Fraud is always going to attract the attention of the authorities — but mail and wire fraud are perhaps two of the federal government’s top concerns because of the economic damage they cause every year.
Understanding what constitutes mail or wire fraud may help you to avoid getting into trouble. If you are already facing charges for mail or wire fraud, understanding more about your situation can make it easier to participate in your own defense.
How do mail and wire fraud occur?
Mail fraud involves having the post office or a commercial interstate carrier deliver something to another person that’s aimed at scheming someone out of their money or other assets. These charges are likely to be filed in federal court instead of state courts.
Wire fraud involves trying to defraud someone of their assets or money through the use of electronic communication. This includes fax machines, email, telephones, and the Internet.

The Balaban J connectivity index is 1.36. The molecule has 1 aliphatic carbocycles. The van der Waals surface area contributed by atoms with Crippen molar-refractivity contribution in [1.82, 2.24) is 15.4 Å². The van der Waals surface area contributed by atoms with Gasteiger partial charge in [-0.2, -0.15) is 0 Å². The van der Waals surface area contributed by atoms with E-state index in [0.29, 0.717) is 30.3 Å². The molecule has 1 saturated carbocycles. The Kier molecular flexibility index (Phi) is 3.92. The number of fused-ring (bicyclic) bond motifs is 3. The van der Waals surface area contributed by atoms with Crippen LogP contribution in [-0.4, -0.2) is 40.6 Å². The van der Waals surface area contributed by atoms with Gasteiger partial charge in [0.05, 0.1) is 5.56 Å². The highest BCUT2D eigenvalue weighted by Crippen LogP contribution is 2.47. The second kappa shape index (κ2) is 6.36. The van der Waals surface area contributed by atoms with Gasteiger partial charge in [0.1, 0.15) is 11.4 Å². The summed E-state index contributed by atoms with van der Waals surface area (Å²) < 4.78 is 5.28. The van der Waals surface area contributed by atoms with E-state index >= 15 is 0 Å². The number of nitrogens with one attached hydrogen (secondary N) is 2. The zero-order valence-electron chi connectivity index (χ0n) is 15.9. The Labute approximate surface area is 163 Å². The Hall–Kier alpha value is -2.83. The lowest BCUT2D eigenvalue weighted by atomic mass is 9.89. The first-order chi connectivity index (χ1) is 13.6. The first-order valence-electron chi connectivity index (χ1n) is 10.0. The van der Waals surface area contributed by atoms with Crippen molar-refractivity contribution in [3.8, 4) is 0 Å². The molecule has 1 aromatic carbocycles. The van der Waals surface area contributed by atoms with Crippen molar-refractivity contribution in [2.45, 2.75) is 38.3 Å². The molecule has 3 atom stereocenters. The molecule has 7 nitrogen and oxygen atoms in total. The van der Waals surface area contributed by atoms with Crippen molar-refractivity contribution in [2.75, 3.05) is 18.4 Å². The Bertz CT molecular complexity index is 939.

It’s possible that mail fraud and wire fraud could tie into other criminal activities. These may include things like identity theft, bank fraud or money laundering. The key point here is that there was some type of deception that was aimed at getting money or other assets from a victim.
What kinds of defenses can be used against these charges?
Defenses to mail and wire fraud are often focused around the defendant’s actual intentions and the nature of the evidence being used against them. Two common defenses include the lack of fraudulent intent and assertions that the evidence was illegally obtained.
Anyone who’s charged with wire or mail fraud should learn about the options they have for their defense. These are serious charges that come with considerable penalties, so you shouldn’t try to ignore the charge with the hope that they’ll go away. Instead, start working on your defense strategy early in the case so you have a chance to evaluate how it might affect you.